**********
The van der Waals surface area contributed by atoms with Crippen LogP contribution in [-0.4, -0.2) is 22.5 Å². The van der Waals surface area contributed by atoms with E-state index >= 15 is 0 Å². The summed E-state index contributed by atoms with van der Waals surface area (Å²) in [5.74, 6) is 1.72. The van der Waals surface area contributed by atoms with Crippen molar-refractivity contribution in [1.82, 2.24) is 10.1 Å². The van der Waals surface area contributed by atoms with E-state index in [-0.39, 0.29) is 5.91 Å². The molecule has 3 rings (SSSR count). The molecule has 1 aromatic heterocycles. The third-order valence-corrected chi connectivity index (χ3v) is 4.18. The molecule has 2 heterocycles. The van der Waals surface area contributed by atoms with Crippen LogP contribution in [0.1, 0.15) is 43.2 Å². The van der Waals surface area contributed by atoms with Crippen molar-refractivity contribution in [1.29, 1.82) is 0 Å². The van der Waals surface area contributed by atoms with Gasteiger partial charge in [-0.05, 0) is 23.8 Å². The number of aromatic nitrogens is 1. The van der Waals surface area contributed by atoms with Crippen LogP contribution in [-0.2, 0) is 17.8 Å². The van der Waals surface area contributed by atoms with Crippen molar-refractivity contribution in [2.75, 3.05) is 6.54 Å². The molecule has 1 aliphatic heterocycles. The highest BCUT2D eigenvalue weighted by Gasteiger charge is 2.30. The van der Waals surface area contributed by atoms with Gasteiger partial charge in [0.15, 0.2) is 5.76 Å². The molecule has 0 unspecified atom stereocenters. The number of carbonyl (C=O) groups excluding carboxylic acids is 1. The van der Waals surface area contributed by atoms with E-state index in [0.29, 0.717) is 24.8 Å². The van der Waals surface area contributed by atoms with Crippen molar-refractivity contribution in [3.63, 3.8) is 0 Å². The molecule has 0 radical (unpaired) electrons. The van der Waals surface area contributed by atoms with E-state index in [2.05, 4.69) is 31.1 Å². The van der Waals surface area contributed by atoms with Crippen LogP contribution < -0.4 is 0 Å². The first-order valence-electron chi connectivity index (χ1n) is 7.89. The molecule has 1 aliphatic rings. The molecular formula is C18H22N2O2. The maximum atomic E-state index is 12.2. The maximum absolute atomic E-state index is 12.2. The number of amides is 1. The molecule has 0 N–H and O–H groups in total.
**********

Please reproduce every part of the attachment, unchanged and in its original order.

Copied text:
The van der Waals surface area contributed by atoms with Crippen LogP contribution in [-0.4, -0.2) is 22.5 Å². The van der Waals surface area contributed by atoms with E-state index >= 15 is 0 Å². The summed E-state index contributed by atoms with van der Waals surface area (Å²) in [5.74, 6) is 1.72. The van der Waals surface area contributed by atoms with Crippen molar-refractivity contribution in [1.82, 2.24) is 10.1 Å². The van der Waals surface area contributed by atoms with E-state index in [-0.39, 0.29) is 5.91 Å². The molecule has 3 rings (SSSR count). The molecule has 1 aromatic heterocycles. The third-order valence-corrected chi connectivity index (χ3v) is 4.18. The molecule has 2 heterocycles. The van der Waals surface area contributed by atoms with Crippen LogP contribution in [0.1, 0.15) is 43.2 Å². The van der Waals surface area contributed by atoms with Crippen molar-refractivity contribution in [1.29, 1.82) is 0 Å². The van der Waals surface area contributed by atoms with Gasteiger partial charge in [-0.05, 0) is 23.8 Å². The number of aromatic nitrogens is 1. The van der Waals surface area contributed by atoms with Crippen LogP contribution in [-0.2, 0) is 17.8 Å². The van der Waals surface area contributed by atoms with Crippen molar-refractivity contribution in [2.75, 3.05) is 6.54 Å². The molecule has 1 aliphatic heterocycles. The highest BCUT2D eigenvalue weighted by Gasteiger charge is 2.30. The van der Waals surface area contributed by atoms with Gasteiger partial charge in [0.15, 0.2) is 5.76 Å². The molecule has 0 unspecified atom stereocenters. The number of carbonyl (C=O) groups excluding carboxylic acids is 1. The van der Waals surface area contributed by atoms with E-state index in [0.29, 0.717) is 24.8 Å². The van der Waals surface area contributed by atoms with Crippen molar-refractivity contribution in [3.63, 3.8) is 0 Å². The molecule has 0 radical (unpaired) electrons. The van der Waals surface area contributed by atoms with E-state index in [2.05, 4.69) is 31.1 Å². The van der Waals surface area contributed by atoms with Crippen LogP contribution < -0.4 is 0 Å². The first-order valence-electron chi connectivity index (χ1n) is 7.89. The molecule has 1 aliphatic rings. The molecular formula is C18H22N2O2. The maximum atomic E-state index is 12.2. The maximum absolute atomic E-state index is 12.2. The number of amides is 1. The molecule has 0 N–H and O–H groups in total.